Fedweek

Congress has returned for a post-election session that will have to take up much of the business it has left unfinished, including continuing funding authority for federal agencies beyond the December 11 expiration of a stopgap measure.

It’s widely expected that another catchall measure tying most or all of them together will be enacted. It’s currently unknown whether that would continue through the rest of the fiscal year that started October 1 or would last only until sometime into early next year.

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Complicating matters will be the suggestion by Senate Republican leaders to tie into that measure a further pandemic relief bill. Congress has not enacted one since the spring, when it passed several in quick succession; the House then passed a major bill in May but the Senate set that aside and negotiations between the White House and the House ultimately failed over the cost and content of such a bill.

Among numerous other provisions, the House has been seeking several improvements in benefits for front-line workers, some of which would apply to federal employees in such positions; they also have been pushing for restrictions against recalling teleworking employees to their regular worksites until certain standards have been met.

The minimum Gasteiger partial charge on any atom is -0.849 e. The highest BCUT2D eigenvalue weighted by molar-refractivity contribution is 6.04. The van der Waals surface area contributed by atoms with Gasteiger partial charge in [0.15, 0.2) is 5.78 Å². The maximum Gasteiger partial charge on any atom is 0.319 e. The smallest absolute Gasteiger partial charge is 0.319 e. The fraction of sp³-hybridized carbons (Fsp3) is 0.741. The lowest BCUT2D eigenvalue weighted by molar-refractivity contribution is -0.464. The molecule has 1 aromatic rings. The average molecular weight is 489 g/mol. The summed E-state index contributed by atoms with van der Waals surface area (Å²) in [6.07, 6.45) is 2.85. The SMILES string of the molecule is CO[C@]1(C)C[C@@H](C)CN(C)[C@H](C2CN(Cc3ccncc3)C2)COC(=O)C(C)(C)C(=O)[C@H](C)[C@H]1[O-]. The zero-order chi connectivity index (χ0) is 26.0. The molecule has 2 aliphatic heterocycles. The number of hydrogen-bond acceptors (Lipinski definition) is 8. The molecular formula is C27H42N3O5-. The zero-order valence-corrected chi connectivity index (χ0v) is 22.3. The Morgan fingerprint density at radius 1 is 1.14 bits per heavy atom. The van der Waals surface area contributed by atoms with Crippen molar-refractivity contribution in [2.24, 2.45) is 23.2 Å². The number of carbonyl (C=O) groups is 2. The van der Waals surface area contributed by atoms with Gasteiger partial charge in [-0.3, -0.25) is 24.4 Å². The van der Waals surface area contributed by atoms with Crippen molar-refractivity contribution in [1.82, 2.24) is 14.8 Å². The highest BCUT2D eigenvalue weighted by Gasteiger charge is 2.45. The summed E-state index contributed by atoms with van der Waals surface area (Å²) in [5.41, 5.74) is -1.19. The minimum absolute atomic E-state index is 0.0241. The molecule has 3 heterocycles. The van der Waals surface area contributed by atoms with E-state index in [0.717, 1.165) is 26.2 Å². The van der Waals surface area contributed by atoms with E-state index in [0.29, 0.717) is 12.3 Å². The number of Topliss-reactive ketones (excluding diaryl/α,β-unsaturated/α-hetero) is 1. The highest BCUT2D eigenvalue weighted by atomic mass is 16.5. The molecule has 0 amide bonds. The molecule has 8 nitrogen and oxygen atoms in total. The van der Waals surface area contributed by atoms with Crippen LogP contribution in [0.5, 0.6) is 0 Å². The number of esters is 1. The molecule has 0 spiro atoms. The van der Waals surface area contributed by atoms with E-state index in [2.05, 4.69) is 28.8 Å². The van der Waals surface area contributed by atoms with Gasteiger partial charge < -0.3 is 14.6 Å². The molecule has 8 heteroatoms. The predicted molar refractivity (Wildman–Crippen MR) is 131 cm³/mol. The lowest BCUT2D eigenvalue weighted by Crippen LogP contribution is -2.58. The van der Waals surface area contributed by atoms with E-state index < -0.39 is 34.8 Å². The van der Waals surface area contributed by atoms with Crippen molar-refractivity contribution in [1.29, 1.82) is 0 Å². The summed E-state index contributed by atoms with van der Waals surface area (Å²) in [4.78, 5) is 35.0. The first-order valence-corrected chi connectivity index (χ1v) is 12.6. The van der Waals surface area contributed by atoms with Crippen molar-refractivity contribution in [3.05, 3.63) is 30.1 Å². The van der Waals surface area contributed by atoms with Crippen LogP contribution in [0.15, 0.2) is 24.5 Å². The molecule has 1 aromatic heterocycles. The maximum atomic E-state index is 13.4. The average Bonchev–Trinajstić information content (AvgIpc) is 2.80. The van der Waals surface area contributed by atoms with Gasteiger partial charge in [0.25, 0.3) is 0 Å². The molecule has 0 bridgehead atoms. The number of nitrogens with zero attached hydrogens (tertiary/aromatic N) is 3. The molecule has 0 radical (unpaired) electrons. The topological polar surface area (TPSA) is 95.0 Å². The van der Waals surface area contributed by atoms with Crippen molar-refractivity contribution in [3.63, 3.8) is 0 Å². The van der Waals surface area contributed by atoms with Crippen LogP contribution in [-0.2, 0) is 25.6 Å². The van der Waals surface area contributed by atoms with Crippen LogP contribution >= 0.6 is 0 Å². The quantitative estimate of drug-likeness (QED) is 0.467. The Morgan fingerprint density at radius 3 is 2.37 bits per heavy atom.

Action on a budget extension, a relief bill, or the two in combination also would provide an opportunity for Democrats to target several Trump administration policies, such as the recent executive order to move tens of thousands or more jobs involved with policy or confidential advice to senior agency leaders into the excepted service. While the current administration would oppose any bid to block that change, a Biden administration is expected to cancel the underlying order.

Also still on the congressional plate is the annual defense authorization bill, the House version of which contains several provisions affecting federal employees government-wide. Among them is language to fill in the gaps left in last year’s measure creating the paid parental leave authority; expand protections against retaliation and discrimination; and limit DoD’s discretion to exclude certain categories of employees from union representation—a discretion the White House moved earlier this year to expand.

Congress plans to recess again the week of Thanksgiving then return and remain in session until finishing its work for the year—tentatively December 11, but potentially longer.

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